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Welcome For NCF ‘Must Haves’ For Politicians…

…but a call for inclusivity over social care provision

SOCIAL CARE campaigners have welcomed a national body’s list of ‘must haves’ for the main political parties but called for a more inclusive approach over providers.

The Independent Care Group (ICG) welcomed the National Care Forum’s priorities it wants to see politicians include in their election manifestos.

But the ICG says a mixed market approach – including both profit-making and not-for-profit care providers – is the best approach.

ICG Chair Mike Padgham said: “We wholeheartedly welcome the NCF’s priority list and hope it influences politicians who should be looking at social care reform in their manifestos.

“What I would look at though, is the emphasis on not-for-profit care provision. I would argue that rather than single out one type of provider we seek better support for all types – for profit and not-for-profit, small, medium and large – to meet current and growing, future demand.

“There is, in some quarters I believe, a “not-for-profit good, profit-making bad,”

opinion, which is in my view is wrong.”

He said a lot of care was currently being provided by small to medium-sized private sector providers. It would take a huge and extremely costly, seismic shift for not-for-profit providers to be able to meet all current and future demand.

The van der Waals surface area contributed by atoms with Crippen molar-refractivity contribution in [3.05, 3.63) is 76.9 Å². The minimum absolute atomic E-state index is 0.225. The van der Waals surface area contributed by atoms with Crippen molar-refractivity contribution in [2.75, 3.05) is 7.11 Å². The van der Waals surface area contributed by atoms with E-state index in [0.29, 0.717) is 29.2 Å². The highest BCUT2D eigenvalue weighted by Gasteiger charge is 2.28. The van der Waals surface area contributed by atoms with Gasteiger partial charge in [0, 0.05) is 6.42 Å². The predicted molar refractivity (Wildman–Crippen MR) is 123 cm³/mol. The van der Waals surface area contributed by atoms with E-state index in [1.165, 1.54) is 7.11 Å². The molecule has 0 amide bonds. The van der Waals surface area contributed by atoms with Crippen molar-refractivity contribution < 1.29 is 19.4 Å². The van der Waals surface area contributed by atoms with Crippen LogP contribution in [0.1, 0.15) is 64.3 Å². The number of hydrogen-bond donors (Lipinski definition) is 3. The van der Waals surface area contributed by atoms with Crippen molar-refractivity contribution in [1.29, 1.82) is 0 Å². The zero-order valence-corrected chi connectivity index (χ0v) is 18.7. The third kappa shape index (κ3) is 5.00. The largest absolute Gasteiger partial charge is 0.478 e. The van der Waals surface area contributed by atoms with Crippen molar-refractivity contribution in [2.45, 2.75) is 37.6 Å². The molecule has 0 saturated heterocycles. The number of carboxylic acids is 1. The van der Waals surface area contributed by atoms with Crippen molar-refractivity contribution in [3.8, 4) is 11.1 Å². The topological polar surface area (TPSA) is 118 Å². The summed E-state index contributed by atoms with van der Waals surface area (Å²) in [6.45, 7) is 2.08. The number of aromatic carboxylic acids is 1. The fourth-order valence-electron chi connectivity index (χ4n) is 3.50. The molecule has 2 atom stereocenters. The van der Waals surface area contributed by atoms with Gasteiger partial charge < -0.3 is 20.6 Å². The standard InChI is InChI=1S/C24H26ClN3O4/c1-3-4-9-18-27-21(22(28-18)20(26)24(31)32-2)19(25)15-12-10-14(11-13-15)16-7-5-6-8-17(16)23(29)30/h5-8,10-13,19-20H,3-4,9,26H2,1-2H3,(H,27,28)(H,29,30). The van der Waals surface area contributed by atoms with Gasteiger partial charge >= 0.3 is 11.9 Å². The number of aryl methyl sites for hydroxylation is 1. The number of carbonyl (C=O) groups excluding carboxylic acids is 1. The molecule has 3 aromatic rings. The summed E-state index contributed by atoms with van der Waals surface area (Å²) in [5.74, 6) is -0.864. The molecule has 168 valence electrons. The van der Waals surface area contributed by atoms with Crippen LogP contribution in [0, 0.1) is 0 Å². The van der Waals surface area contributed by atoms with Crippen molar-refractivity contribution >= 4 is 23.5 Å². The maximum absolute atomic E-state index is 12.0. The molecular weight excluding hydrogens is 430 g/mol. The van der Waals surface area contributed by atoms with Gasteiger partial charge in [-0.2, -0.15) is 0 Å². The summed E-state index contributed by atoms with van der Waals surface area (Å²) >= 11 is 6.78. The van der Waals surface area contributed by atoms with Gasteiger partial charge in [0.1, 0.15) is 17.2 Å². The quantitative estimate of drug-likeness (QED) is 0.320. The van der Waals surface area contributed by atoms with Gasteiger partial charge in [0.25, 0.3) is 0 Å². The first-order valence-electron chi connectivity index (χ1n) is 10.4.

“Besides which, there is no need to switch away from the current model which has room for all providers,” Mr Padgham added. “All care providers have to run a viable operation – whether you call it a profit or a surplus – otherwise the Care Quality Commission will not let them operate.

“Social care benefits greatly from providers who invest in their services, in their staff and in their buildings. Those providers are embedded in and support their local communities and tailor services to meet demand, just as not-for-profit providers do.

“The sector is dominated by providers who put people before profit – if they weren’t in it to look after people, they would have exited the market a long time ago.

“And in terms of regulation, I would struggle to find a more closely monitored and regulated sector than social care provision.”

The ICG is calling on the political parties to debate social care at their party conferences. It set out its priorities for social care reform last year, in its Five Pillars of Social Care Reform document.

The five pillars are:

  • Ring fence a percentage of GDP to be spent on providing social care to those who already receive it and the 1.6m who can’t get it
  • Create a unified National Care Service, incorporating health and social care
  • Set a National Minimum Wage per hour for care staff on a par with NHS
  • Set up an urgent social care task force to oversee reform
  • Fix ‘fair price for care’ tariffs for things like care beds and homecare visits.

 

 

 
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